who makes it an idol. The gospel leads us to see that God has invented both body and
soul and so will redeem both body and soul, though under sin both body and soul are
broken. Thus the gospel leads us to enjoy the physical (and to fight against physical
brokenness, such as sickness and poverty), yet to be moderate in our use of material
things.
3. Approach to love and relationships. Moralism often makes relationships into a
“blame-game”. This is because a moralist is traumatized by criticism that is too severe,
and maintains a self-image as a good person by blaming others. On the other hand,
moralism can use the procuring of love as the way to “earn our salvation” and
convince ourselves we are worthy persons. That often creates what is called “codependency”–a form of self-salvation through needing people or needing people to
need you (i.e. saving yourself by saving others). On the other hand, much
relativism/liberalism reduces love to a negotiated partnership for mutual benefit. You
only relate as long as it is not costing you anything. So the choice (without the gospel)
is to selfishly use others or to selfishly let yourself be used by others. But the gospel
leads us to do neither. We do sacrifice and commit, but not out of a need to convince
ourselves or others we are acceptable. So we can love the person enough to confront,
yet stay with the person when it does not benefit us.
4. Approach to suffering. Moralism takes the “Job’s friends” approach, laying guilt on
yourself. You simply assume: “I must be bad to be suffering”. Under the guilt, though,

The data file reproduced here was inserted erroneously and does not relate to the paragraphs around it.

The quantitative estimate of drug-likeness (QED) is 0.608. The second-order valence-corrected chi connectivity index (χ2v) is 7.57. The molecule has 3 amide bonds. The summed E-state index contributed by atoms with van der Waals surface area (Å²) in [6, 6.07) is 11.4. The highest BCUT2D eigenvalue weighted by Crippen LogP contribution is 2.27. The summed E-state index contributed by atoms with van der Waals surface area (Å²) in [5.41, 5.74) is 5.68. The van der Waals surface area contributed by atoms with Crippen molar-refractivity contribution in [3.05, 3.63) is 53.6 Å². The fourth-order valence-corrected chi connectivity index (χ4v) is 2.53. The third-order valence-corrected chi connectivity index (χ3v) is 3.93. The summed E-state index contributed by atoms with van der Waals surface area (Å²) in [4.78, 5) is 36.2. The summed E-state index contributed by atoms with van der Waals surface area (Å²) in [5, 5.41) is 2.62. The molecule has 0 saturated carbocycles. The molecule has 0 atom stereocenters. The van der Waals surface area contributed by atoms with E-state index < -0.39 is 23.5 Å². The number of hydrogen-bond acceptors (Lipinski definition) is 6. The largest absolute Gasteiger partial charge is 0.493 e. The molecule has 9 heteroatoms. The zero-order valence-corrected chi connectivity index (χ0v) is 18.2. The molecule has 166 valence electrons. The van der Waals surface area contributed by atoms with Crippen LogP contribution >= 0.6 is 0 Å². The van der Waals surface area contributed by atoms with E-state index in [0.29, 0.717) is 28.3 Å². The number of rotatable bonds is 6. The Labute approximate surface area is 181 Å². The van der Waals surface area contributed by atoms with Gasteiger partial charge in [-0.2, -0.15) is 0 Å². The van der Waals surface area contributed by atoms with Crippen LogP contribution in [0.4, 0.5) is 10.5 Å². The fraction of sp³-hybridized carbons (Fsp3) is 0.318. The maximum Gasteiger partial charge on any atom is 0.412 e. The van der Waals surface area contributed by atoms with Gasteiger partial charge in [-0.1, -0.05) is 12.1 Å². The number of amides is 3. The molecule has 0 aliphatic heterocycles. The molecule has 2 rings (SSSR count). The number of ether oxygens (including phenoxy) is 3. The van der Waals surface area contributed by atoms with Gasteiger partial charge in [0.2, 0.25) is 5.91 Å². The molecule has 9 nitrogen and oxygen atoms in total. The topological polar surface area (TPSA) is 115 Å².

there is always anger toward God. Why? Because moralists believe that God owes
them. The whole point of moralism is to put God in one’s debt. Because you have been
so moral, you feel you don’t really deserve suffering. So moralism tears you up, for at
one level you think, “what did I do to deserve this?” but on another level you think, “I
probably did everything to deserve this!” So, if the moralist suffers, he or she must
either feel mad at God (because I have been performing well) or mad at self (because I
have not been performing well) or both. On the other hand, relativism/pragmatism
feels justified in avoiding suffering at all costs–lying, cheating, and broken promises
are OK. But when suffering does come, the pragmatist also lays the fault at God’s
doorstep, claiming that he must be either unjust or impotent. But the cross shows us
that God redeemed us through suffering. That he suffered not that we might not
suffer, but that in our suffering we could become like him. Since both the moralist and
the pragmatist ignore the cross in different ways, they will both be confused and
devastated by suffering.

5. Approach to sexuality. The secularist/pragmatist sees sex as merely biological and
physical appetite. The moralist tends to see sex as dirty or at least a dangerous
impulse that leads constantly to sin. But the gospel shows us that sexuality is to
reflect the self-giving of Christ. He gave himself completely without conditions. So we
are not to seek intimacy but hold back control of our lives. If we give ourselves
sexually we are to give ourselves legally, socially, personally–utterly. Sex only is to
happened in a totally committed, permanent relationship of marriage.
6. Approach to one’s family. Moralism can make you a slave to parental expectations,